The Folic Acid Paradox and the Importance of Vitamin BalancingFolic acid (or folate) is one of the most deficient and problematic nutrients in the American diet.

While small amounts are in orange juice, folic acid is found mainly in dark green “foliage,” from which its name derives.

Many children with developmental and attentional issues – and most children with sensory issues – seem particularly repelled by green food.

Typically, picky eaters reject their desperate parents’ attempts to provide a balanced diet.  Nonetheless, if a child is on the growth chart despite limited eating habits, physicians tend to discount parental concerns.

Persistent parents and conscientious doctors have sometimes tested blood nutrient levels in a child’s plasma to assure that all is well.  Generally, the testing reveals nothing unusual, with one exception.

Folic acid, a B-vitamin, is sometimes found in high amounts in ostensibly malnourished children.

Some professionals may mistakenly suggest that the child is not only sufficient in nutrients, but is close to toxicity and should, therefore, avoid added nutrients.

This advice is based on the dubious, but common, medical practice of treating a test instead of a patient.

High folic acid levels in a child who consumes a limited diet are highly suspicious.

Furthermore, high levels are puzzling because folate (like all B-vitamins) is water soluble and does not tend to accumulate in the blood, even when extra is taken.

Something else must account for the paradoxical findings.

Vitamin B1

Dr. Derrick Lonsdale, a pediatrician in Westlake, Ohio, and the world’s leading expert on vitamin B1, may have stumbled on an explanation.

He discovered high folic acid levels in the blood of a child with a rare lymphatic condition.

Confused, he consulted a biochemist hoping to find a plausible reason.

The chemist explained that vitamin B-1 is a co-factor in utilizing folate.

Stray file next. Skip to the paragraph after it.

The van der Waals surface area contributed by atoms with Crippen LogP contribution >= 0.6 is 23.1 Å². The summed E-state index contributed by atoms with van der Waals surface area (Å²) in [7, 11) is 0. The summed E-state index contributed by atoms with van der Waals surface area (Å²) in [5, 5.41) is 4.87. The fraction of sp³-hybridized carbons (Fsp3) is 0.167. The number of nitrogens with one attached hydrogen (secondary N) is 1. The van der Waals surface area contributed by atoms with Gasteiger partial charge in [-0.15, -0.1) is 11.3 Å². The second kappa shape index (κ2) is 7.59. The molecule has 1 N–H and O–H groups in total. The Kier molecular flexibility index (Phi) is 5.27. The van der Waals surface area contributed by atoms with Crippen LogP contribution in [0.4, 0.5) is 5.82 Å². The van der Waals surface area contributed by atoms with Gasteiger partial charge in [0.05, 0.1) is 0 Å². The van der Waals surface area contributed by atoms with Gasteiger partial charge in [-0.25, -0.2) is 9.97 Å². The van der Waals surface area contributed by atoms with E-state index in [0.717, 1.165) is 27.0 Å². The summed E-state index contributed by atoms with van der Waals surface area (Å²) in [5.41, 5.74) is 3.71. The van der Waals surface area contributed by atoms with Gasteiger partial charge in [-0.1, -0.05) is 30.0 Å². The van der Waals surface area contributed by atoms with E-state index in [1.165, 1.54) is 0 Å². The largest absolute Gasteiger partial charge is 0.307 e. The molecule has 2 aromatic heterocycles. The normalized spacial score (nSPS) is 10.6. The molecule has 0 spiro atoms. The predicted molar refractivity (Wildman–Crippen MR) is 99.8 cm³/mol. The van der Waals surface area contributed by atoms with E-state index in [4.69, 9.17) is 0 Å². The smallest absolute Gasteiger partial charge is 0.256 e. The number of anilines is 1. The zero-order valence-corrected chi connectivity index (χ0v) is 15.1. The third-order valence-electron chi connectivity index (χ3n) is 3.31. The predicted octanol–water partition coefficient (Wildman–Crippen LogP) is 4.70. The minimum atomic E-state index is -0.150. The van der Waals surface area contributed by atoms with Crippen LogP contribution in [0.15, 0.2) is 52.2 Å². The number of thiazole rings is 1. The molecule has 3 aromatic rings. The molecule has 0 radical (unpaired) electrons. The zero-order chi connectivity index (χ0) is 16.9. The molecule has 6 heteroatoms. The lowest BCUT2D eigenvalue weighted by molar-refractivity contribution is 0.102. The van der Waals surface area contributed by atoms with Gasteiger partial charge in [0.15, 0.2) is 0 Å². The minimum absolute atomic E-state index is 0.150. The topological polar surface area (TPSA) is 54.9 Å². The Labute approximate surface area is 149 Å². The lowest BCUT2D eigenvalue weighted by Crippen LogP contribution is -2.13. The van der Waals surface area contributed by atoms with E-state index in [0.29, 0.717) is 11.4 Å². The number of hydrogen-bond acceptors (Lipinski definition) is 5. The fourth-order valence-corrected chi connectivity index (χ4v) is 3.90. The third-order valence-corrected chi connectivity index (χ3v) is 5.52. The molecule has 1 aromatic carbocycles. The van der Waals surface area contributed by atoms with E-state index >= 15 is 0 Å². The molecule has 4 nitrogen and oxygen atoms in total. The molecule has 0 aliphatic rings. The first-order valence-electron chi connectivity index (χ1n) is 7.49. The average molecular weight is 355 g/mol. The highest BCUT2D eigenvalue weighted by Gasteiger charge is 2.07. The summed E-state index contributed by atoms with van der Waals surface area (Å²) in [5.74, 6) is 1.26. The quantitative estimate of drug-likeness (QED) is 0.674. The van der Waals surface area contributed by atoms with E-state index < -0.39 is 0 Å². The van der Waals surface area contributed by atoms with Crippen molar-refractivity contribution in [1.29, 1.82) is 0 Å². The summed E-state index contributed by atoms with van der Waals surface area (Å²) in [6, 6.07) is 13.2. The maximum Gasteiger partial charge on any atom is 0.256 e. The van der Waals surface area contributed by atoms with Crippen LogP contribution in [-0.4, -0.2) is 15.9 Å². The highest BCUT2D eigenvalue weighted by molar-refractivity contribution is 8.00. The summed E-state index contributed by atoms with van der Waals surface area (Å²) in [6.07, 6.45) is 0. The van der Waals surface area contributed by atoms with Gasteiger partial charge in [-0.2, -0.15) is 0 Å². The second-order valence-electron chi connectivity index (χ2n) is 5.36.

Perhaps, if B1 were deficient, the underutilized folic acid would back up in the blood.

Dr. Lonsdale confirmed the theory by prescribing a large dose of B1, along with a B-complex.

Not only were the youngster’s folic acid levels normal upon retesting, but also his lymphatic condition significantly improved.

Enzymes

In 1980, Dr. Lonsdale showed a relationship between low vitamin B1 and behavior problems in children.

He discovered this relationship not by measuring B1 (or thiamine) levels in the blood, but by monitoring an enzyme that depends on thiamine to function.

Checking enzymes (in this case, red blood cell transketolase) that vitamins regulate is more accurate than trying to catch individual B vitamins themselves because they work together.

Thus, a problem with one can distort the assessment of another.

(Indeed, assessing vitamin sufficiency by measuring blood levels is analogous to judging factory efficiency by counting workers, rather than looking at product output.)

Balancing B Vitamins

While Dr. Lonsdale has a particular interest in B1, he emphasizes that B vitamins must be balanced.

They interact in ways that we have yet to understand.  The application of this insight is two-fold.

  • If your poor eater is coming up high in nutrient testing, rule out unusual food sources of the vitamin (after all, you know he is not eating broccoli) and consider, instead, a related nutrient deficiency.  A knowledgeable nutritionist or biochemist can help.
  • If you give your child vitamin B6 or another B-vitamin as part of nutritional therapy, DO NOT GIVE IT ALONE.  Vitamin B6, for example, may cause imbalances in vitamin B2 (riboflavin) if given in large and unopposed amounts.  It is neither necessary nor desirable to give equal amounts of all B vitamins, but there should be enough of all the other Bs to support a huge dose of one.

B vitamins are not dangerous.

We must simply respect the way they work in nature, which is together, in balance.

Many other vitamins and minerals work in teams, too.

Vitamin E, for example, is a complex of mixed tocopherols and tocotrienols.

The inexpensive versions available at many drug stores are often synthetic and represent only one piece of the known complex.

Gamma-tocopherol, which is not present in synthetic vitamin E, is now believed to be a factor responsible for protecting against heart disease.

Those taking synthetic E (dl-alpha-tocopherol) may not be getting the benefits they seek.

Therefore, study findings may disagree (depending on what exact kind of vitamin E the test subjects use).

To learn more about B vitamins and folic acid, read the Kirschmanns’ Nutrition Almanac and Smart Medicine for a Healthier Child, by Zand, et al.

by Kelly Dorfman, MS, LND (Co-Founder of Developmental Delay Resources)

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